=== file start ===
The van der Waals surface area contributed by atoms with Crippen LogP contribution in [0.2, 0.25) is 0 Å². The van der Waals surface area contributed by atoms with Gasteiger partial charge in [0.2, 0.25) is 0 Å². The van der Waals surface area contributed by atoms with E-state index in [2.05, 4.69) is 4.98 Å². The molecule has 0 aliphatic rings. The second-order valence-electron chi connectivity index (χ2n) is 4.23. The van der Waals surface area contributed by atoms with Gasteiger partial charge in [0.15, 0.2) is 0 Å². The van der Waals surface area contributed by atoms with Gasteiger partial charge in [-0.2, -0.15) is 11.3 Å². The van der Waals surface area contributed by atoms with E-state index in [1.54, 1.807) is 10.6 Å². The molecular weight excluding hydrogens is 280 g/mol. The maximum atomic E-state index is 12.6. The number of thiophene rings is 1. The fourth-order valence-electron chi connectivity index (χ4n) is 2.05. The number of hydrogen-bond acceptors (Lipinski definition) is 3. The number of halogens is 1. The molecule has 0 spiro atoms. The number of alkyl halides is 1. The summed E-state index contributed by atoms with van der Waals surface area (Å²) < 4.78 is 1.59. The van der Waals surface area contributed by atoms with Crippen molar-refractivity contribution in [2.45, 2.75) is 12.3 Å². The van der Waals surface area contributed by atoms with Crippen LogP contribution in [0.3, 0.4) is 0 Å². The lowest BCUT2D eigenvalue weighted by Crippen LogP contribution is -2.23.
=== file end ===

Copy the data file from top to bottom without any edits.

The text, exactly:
The van der Waals surface area contributed by atoms with Crippen LogP contribution in [0.2, 0.25) is 0 Å². The van der Waals surface area contributed by atoms with Gasteiger partial charge in [0.2, 0.25) is 0 Å². The van der Waals surface area contributed by atoms with E-state index in [2.05, 4.69) is 4.98 Å². The molecule has 0 aliphatic rings. The second-order valence-electron chi connectivity index (χ2n) is 4.23. The van der Waals surface area contributed by atoms with Gasteiger partial charge in [0.15, 0.2) is 0 Å². The van der Waals surface area contributed by atoms with Gasteiger partial charge in [-0.2, -0.15) is 11.3 Å². The van der Waals surface area contributed by atoms with E-state index in [1.54, 1.807) is 10.6 Å². The molecular weight excluding hydrogens is 280 g/mol. The maximum atomic E-state index is 12.6. The number of thiophene rings is 1. The fourth-order valence-electron chi connectivity index (χ4n) is 2.05. The number of hydrogen-bond acceptors (Lipinski definition) is 3. The number of halogens is 1. The molecule has 0 spiro atoms. The number of alkyl halides is 1. The summed E-state index contributed by atoms with van der Waals surface area (Å²) < 4.78 is 1.59. The van der Waals surface area contributed by atoms with Crippen molar-refractivity contribution in [2.45, 2.75) is 12.3 Å². The van der Waals surface area contributed by atoms with Crippen LogP contribution in [0.3, 0.4) is 0 Å². The lowest BCUT2D eigenvalue weighted by Crippen LogP contribution is -2.23.